Like its predecessor NetCents contracts, the Air Force's $13 billion SBEAS contract continues to battle through a huge volume of protests.
The Air Force’s NetCents series of contracts has a long history of trouble. There have been nearly uncountable protests which have brought corrective actions, dismissed protests, and a few protests that were denied.
Warranted or not, we'll be polite and say the Air Force took a reputation hit because of the NetCents troubles.
But NetCents II finally got off the ground. When it came time to recompete the work, the Air Force dropped the NetCents name: at least for its small business contract for application services.
But even with a new name -- Small Business Enterprise Applications Solutions -- still continues the NetCents tradition of a protest-plagued procurement. And the $13 billion contract hasn’t even been awarded yet.
A first round of nearly 21 protests emerged in 2018. Some were withdrawn. Several others were denied by the Government Accountability Office, and others were dismissed as the Air Force took corrective action.
Then more protests came up in the spring of this year. In total, there have been 37 protests from 27 companies.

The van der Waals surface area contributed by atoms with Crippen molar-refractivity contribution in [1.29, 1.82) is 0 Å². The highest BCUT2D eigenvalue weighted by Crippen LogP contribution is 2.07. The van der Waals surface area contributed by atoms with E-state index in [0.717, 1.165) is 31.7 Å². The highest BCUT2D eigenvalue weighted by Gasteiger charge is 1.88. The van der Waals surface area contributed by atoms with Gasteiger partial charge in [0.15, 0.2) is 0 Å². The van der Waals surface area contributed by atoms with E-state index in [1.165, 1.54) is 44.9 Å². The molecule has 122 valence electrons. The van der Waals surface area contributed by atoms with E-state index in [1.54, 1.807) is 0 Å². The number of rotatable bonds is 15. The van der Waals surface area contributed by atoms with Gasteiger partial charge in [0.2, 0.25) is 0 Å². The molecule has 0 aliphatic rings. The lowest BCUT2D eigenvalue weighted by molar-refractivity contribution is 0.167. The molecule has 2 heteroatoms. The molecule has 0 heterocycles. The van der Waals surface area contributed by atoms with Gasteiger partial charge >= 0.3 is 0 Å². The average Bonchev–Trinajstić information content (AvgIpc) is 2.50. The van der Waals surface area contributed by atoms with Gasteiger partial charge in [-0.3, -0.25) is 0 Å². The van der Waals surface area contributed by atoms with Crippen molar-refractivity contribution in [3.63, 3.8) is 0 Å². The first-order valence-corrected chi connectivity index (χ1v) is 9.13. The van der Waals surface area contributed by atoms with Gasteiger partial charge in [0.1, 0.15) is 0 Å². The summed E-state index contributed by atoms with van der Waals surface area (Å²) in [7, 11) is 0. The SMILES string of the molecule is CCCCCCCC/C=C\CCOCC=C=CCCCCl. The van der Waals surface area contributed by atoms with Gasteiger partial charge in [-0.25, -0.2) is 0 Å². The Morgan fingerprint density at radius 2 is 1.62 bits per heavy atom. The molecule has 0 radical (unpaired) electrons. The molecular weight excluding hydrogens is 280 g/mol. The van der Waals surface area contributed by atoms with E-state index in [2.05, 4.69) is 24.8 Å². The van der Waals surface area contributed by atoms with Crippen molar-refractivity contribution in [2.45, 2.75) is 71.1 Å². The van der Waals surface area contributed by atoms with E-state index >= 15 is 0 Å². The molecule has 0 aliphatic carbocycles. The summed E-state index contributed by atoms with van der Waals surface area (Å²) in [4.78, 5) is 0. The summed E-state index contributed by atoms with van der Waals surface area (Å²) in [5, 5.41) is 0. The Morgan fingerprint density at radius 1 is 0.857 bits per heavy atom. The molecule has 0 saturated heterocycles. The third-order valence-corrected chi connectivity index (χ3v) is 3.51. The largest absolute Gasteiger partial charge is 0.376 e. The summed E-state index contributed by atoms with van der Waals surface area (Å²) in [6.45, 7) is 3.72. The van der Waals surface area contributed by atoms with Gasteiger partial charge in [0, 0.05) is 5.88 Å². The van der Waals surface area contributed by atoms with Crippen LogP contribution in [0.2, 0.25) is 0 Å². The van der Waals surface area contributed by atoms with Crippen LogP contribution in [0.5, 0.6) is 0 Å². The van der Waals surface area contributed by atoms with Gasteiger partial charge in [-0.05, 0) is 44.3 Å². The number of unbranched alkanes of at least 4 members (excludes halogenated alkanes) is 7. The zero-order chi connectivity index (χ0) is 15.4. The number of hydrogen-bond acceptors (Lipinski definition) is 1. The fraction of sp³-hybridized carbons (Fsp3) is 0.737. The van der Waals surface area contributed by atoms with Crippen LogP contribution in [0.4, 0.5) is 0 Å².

All the protests involve companies complaining that they were eliminated from the competitive range.
GAO denied 12 of the protests. But seven have been dismissed, which means the Air Force likely saw something in the protests that made them believe they had made a mistake. The Air Force let those companies back into the competition.
Four companies have withdrawn their protests. Four are still pending.
They filed their protests at different times so they were not bundled together into a single decision. But GAO ruled that the Air Force’s evaluation was reasonable in both cases.
GAO also denied a protest by NikSoft Systems on July 12, but that decision has not been released yet. Nor has the April 1 ruling against Mission Services Inc.’s protest been made public.
Still to come are GAO decisions involving protests by Interimage (Aug. 12), Incentive Technology Group (Aug. 14), Crestat JV (Sept. 16) and Flairsoft Ltd (Oct. 21).
The Air Force will likely make awards after the protests are resolved, assuming their successful run of defending their decisions holds.
Another round of protests could come after award.
But given the number of pre-award protests, the Air Force may be on track to eliminate everyone ahead of award and give contracts to whoever is left standing.